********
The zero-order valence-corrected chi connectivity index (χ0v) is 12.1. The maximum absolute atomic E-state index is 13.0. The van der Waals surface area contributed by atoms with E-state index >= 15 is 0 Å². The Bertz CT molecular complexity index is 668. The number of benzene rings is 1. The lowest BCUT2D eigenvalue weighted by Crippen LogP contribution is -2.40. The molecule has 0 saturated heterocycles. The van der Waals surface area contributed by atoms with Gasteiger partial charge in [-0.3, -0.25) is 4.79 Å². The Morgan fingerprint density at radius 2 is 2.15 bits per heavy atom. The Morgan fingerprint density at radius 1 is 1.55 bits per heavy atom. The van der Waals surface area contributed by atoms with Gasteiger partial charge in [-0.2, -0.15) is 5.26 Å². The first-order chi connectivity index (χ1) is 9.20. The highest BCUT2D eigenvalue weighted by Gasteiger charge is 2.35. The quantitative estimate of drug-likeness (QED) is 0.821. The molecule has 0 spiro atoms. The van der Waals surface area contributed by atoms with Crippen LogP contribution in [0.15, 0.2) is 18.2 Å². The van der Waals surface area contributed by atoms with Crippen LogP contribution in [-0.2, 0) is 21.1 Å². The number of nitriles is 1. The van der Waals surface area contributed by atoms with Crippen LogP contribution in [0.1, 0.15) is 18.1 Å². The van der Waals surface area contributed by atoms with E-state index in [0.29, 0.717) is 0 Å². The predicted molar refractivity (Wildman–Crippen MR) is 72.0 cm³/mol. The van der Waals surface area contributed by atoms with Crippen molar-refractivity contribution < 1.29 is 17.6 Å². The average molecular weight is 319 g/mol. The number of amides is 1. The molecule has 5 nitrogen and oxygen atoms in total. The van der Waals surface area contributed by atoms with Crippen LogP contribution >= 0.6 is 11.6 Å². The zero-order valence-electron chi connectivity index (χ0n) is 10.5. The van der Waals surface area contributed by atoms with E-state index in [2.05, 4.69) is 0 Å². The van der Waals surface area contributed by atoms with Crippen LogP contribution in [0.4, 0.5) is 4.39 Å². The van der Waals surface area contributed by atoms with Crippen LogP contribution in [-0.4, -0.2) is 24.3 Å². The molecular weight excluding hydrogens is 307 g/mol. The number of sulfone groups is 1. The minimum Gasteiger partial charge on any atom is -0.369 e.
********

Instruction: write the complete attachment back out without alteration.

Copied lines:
The zero-order valence-corrected chi connectivity index (χ0v) is 12.1. The maximum absolute atomic E-state index is 13.0. The van der Waals surface area contributed by atoms with E-state index >= 15 is 0 Å². The Bertz CT molecular complexity index is 668. The number of benzene rings is 1. The lowest BCUT2D eigenvalue weighted by Crippen LogP contribution is -2.40. The molecule has 0 saturated heterocycles. The van der Waals surface area contributed by atoms with Gasteiger partial charge in [-0.3, -0.25) is 4.79 Å². The Morgan fingerprint density at radius 2 is 2.15 bits per heavy atom. The Morgan fingerprint density at radius 1 is 1.55 bits per heavy atom. The van der Waals surface area contributed by atoms with Gasteiger partial charge in [-0.2, -0.15) is 5.26 Å². The first-order chi connectivity index (χ1) is 9.20. The highest BCUT2D eigenvalue weighted by Gasteiger charge is 2.35. The quantitative estimate of drug-likeness (QED) is 0.821. The molecule has 0 spiro atoms. The van der Waals surface area contributed by atoms with Crippen LogP contribution in [0.15, 0.2) is 18.2 Å². The van der Waals surface area contributed by atoms with Crippen LogP contribution in [-0.2, 0) is 21.1 Å². The number of nitriles is 1. The van der Waals surface area contributed by atoms with Crippen LogP contribution in [0.1, 0.15) is 18.1 Å². The van der Waals surface area contributed by atoms with E-state index in [0.29, 0.717) is 0 Å². The predicted molar refractivity (Wildman–Crippen MR) is 72.0 cm³/mol. The van der Waals surface area contributed by atoms with Crippen molar-refractivity contribution < 1.29 is 17.6 Å². The average molecular weight is 319 g/mol. The number of amides is 1. The molecule has 5 nitrogen and oxygen atoms in total. The van der Waals surface area contributed by atoms with Crippen LogP contribution >= 0.6 is 11.6 Å². The zero-order valence-electron chi connectivity index (χ0n) is 10.5. The van der Waals surface area contributed by atoms with E-state index in [2.05, 4.69) is 0 Å². The van der Waals surface area contributed by atoms with Crippen LogP contribution in [0.4, 0.5) is 4.39 Å². The van der Waals surface area contributed by atoms with Crippen LogP contribution in [-0.4, -0.2) is 24.3 Å². The molecular weight excluding hydrogens is 307 g/mol. The number of sulfone groups is 1. The minimum Gasteiger partial charge on any atom is -0.369 e.